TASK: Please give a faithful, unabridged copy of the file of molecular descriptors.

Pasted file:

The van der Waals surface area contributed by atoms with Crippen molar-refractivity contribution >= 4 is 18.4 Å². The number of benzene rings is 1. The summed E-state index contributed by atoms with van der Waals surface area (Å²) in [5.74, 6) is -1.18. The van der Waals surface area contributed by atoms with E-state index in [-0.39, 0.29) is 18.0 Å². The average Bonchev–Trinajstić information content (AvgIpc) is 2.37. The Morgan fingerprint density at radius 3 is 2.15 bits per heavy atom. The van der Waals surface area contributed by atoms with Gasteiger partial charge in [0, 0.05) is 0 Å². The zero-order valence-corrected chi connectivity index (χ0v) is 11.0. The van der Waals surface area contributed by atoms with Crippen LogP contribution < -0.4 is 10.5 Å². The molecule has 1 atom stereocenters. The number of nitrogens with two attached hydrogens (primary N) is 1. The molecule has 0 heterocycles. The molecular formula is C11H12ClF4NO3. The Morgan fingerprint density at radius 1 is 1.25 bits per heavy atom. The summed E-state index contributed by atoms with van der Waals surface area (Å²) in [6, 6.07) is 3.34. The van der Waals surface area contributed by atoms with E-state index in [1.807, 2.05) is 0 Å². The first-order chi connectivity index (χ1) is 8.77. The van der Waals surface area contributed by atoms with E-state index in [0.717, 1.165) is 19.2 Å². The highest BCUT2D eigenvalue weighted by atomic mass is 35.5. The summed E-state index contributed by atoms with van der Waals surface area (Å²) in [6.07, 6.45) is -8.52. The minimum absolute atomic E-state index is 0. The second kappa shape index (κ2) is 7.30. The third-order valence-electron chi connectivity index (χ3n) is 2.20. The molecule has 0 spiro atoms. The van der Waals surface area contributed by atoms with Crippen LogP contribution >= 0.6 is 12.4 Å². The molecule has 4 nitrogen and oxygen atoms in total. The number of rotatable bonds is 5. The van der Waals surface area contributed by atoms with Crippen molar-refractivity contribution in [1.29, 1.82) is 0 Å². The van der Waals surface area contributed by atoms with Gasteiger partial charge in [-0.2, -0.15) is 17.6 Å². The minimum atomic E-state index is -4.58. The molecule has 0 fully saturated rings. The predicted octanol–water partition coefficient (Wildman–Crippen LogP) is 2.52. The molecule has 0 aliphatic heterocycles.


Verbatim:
The van der Waals surface area contributed by atoms with Crippen molar-refractivity contribution >= 4 is 18.4 Å². The number of benzene rings is 1. The summed E-state index contributed by atoms with van der Waals surface area (Å²) in [5.74, 6) is -1.18. The van der Waals surface area contributed by atoms with E-state index in [-0.39, 0.29) is 18.0 Å². The average Bonchev–Trinajstić information content (AvgIpc) is 2.37. The Morgan fingerprint density at radius 3 is 2.15 bits per heavy atom. The van der Waals surface area contributed by atoms with Gasteiger partial charge in [0, 0.05) is 0 Å². The zero-order valence-corrected chi connectivity index (χ0v) is 11.0. The van der Waals surface area contributed by atoms with Crippen LogP contribution < -0.4 is 10.5 Å². The molecule has 1 atom stereocenters. The number of nitrogens with two attached hydrogens (primary N) is 1. The molecule has 0 heterocycles. The molecular formula is C11H12ClF4NO3. The Morgan fingerprint density at radius 1 is 1.25 bits per heavy atom. The summed E-state index contributed by atoms with van der Waals surface area (Å²) in [6, 6.07) is 3.34. The van der Waals surface area contributed by atoms with E-state index in [1.807, 2.05) is 0 Å². The first-order chi connectivity index (χ1) is 8.77. The van der Waals surface area contributed by atoms with E-state index in [0.717, 1.165) is 19.2 Å². The highest BCUT2D eigenvalue weighted by atomic mass is 35.5. The summed E-state index contributed by atoms with van der Waals surface area (Å²) in [6.07, 6.45) is -8.52. The minimum absolute atomic E-state index is 0. The second kappa shape index (κ2) is 7.30. The third-order valence-electron chi connectivity index (χ3n) is 2.20. The molecule has 0 spiro atoms. The van der Waals surface area contributed by atoms with Crippen LogP contribution >= 0.6 is 12.4 Å². The molecule has 4 nitrogen and oxygen atoms in total. The number of rotatable bonds is 5. The van der Waals surface area contributed by atoms with Crippen molar-refractivity contribution in [1.29, 1.82) is 0 Å². The van der Waals surface area contributed by atoms with Gasteiger partial charge in [-0.2, -0.15) is 17.6 Å². The minimum atomic E-state index is -4.58. The molecule has 0 fully saturated rings. The predicted octanol–water partition coefficient (Wildman–Crippen LogP) is 2.52. The molecule has 0 aliphatic heterocycles.